Bruins’ playoff preparations will include rest

Kevan Miller has earned his spot on the postseason roster wiith his hard-nosed style.
Kevan Miller has earned his spot on the postseason roster wiith his hard-nosed style.Winslow Townson/Associated Press

The Bruins enjoyed a day off Monday. It was a reward well-earned for completing a punishing March that produced magical results.

The Bruins played 17 games jammed into a 31-day month. They played six sets of back-to-backs, all involving travel. They reeled off a 15-1-1 run that plopped them 9 points ahead of second-place Pittsburgh in the Eastern Conference.

“When you play 17 games in 31 days and you lose one shootout game, that’s pretty impressive for this group,” said coach Claude Julien. “They’ve stayed focused. They’ve stayed humble. They’ve stayed determined. So I’m pretty proud of the way we handled this month.”


They will now reap the benefits of that run. Starting Wednesday against the Red Wings, they will begin the process of resting their lead dogs. It’s possible that some players may not make the two-game swing to Detroit and Toronto. It’s just as likely the big boys will stay home for the two-game trip the following week to Minnesota and Winnipeg.

The Bruins can make three more recalls from Providence before the conclusion of the regular season. They will exercise all or part of that option.

The Bruins will probably play one final game at full tilt with their expected roster for Game 1 of the playoffs. That could be in the regular-season home finale against Buffalo April 12. They will need at least one tuneup with their varsity to make sure all systems are go.

But they have other priorities before the real games start later in April.

■  Resting their best players.

This process starts with Zdeno Chara. The captain is expected to remain in Boston for at least one of the three remaining road trips: Detroit-Toronto this week, Minnesota-Winnipeg next week, or Game No. 82 in Newark April 13.

Chara is pushing for his second Norris Trophy, but rest is more important. There’s a balance between giving Chara the repetitions he needs to stay sharp and the time away from the rink he requires.


Other players deserving of a breather: Patrice Bergeron, Milan Lucic, David Krejci, Jarome Iginla, Brad Marchand, and Johnny Boychuk. It may be hard to take Bergeron out. On Monday, the NHL named Bergeron its Second Star of the Week. Bergeron scored five goals in four games last week, including the game-winner against Chicago Thursday. He stretched his goal-scoring streak to seven games against Philadelphia Sunday.

The Bruins are carrying one extra forward and two spare defensemen. They will use their reserve players as well as some AHL call-ups to spell their important guys.

■  Determining the defensive lineup.

There are three locks to dress on defense for Game 1 of the playoffs: Chara, Boychuk, and Kevan Miller. The latter has elevated himself from AHLer to big-league stalwart. Miller is a hard-nosed, straightforward, defensive defenseman. The Bruins needed such a right-shot force to replace the injured Adam McQuaid (quad). Miller has been all that and more. He will be the right-side man on the third pairing and regular penalty killer.

The three other slots remain up for grabs. Dougie Hamilton has the inside line at starting alongside Chara on the top pairing. Hamilton was out of the mix last year because he was a right-shot defenseman behind Dennis Seidenberg, Boychuk, and McQuaid on the depth chart.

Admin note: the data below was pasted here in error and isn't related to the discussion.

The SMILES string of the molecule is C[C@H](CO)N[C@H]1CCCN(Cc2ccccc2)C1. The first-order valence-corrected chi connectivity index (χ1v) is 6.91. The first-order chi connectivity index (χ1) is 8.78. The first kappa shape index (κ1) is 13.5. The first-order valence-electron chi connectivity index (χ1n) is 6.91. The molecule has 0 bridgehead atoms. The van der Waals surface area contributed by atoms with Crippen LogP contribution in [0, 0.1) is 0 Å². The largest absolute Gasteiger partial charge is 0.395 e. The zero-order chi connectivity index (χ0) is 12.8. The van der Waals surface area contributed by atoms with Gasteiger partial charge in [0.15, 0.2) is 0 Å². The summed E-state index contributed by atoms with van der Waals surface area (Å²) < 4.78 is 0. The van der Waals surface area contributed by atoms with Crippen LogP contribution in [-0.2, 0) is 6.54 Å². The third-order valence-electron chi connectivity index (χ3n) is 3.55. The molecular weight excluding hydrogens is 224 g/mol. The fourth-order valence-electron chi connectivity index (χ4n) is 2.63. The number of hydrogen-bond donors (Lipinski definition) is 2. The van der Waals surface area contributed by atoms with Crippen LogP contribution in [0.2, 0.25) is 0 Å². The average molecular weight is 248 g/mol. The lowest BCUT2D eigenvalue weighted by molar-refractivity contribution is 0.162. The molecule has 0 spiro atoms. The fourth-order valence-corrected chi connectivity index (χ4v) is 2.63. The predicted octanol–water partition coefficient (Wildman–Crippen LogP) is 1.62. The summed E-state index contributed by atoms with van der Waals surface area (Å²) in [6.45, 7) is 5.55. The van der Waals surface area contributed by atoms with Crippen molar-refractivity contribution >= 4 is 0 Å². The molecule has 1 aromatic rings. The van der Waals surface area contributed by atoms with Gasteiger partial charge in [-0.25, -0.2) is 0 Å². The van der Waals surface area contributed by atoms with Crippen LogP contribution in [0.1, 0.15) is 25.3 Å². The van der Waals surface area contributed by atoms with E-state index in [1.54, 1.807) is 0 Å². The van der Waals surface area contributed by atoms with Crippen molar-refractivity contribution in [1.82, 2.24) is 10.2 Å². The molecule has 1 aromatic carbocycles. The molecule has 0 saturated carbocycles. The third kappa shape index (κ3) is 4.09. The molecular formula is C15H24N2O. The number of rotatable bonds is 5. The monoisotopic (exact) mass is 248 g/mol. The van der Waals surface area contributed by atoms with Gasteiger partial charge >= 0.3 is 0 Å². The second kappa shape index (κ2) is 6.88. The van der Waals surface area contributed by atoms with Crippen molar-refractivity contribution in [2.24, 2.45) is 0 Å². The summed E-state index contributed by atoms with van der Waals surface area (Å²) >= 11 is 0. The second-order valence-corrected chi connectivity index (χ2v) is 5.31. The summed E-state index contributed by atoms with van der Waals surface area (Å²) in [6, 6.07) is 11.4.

But the second-year pro should be ready for the challenge. Hamilton has been playing with more bite during the 16-game point streak. At the same time, he is moving the puck efficiently and supporting the attack. Hamilton should also be the point man on the No. 2 power-play unit.


Torey Krug is favored to keep his job on the left side of the No. 3 pairing. Krug has a history of having big games in the playoffs. He scored four goals against the Rangers in the second round last year, including three on the power play.

Krug’s difference-making ability in one-up situations should give him the nod. He retrieves the puck with pace, hammers it from the point, and opens up opportunities for his teammates.

That pits Matt Bartkowski against Andrej Meszaros for the final spot: the left-side position on the second pairing next to Boychuk. Both have their assets. Bartkowski is a better pace pusher. Bartkowski can be a one-man breakout, especially when he wheels around the net. Bartkowski is stronger and quicker than Meszaros.

But Meszaros has experience, a heavy shot, and he can play both sides. He can work the point on both power-play units. Right now, the race between the two is very tight. The bet here is that Bartkowski opens the playoffs in the lineup.

■  Give Loui Eriksson a game with Marchand and Bergeron.

Reilly Smith is picking up his game. He scored the shootout winner against the Flyers Sunday. The day before, he ripped off a would-be goal from the slot that Capitals goalie Braden Holtby snatched with his glove. Smith is getting better offensive sniffs.


But Smith is entering his first postseason. The Bruins might have to switch him and Eriksson if the former flickers offensively. If so, that will help Marchand, Bergeron, and Eriksson to get a feel for each other in a regular-season game.

■  Play meaningful hockey.

Detroit will be pushing for a playoff spot. As unlikely as their chances may be, the Maple Leafs could still have some hope of making the playoffs. Both teams, then, will be fighting for their lives.

This will be good for the Bruins. They need high-intensity preparation for the playoffs. This is no time to develop bad habits in games without meaning. The best games of the year are less than three weeks away. They can’t get here soon enough.

Fluto Shinzawa can be reached at fshinzawa@globe.com.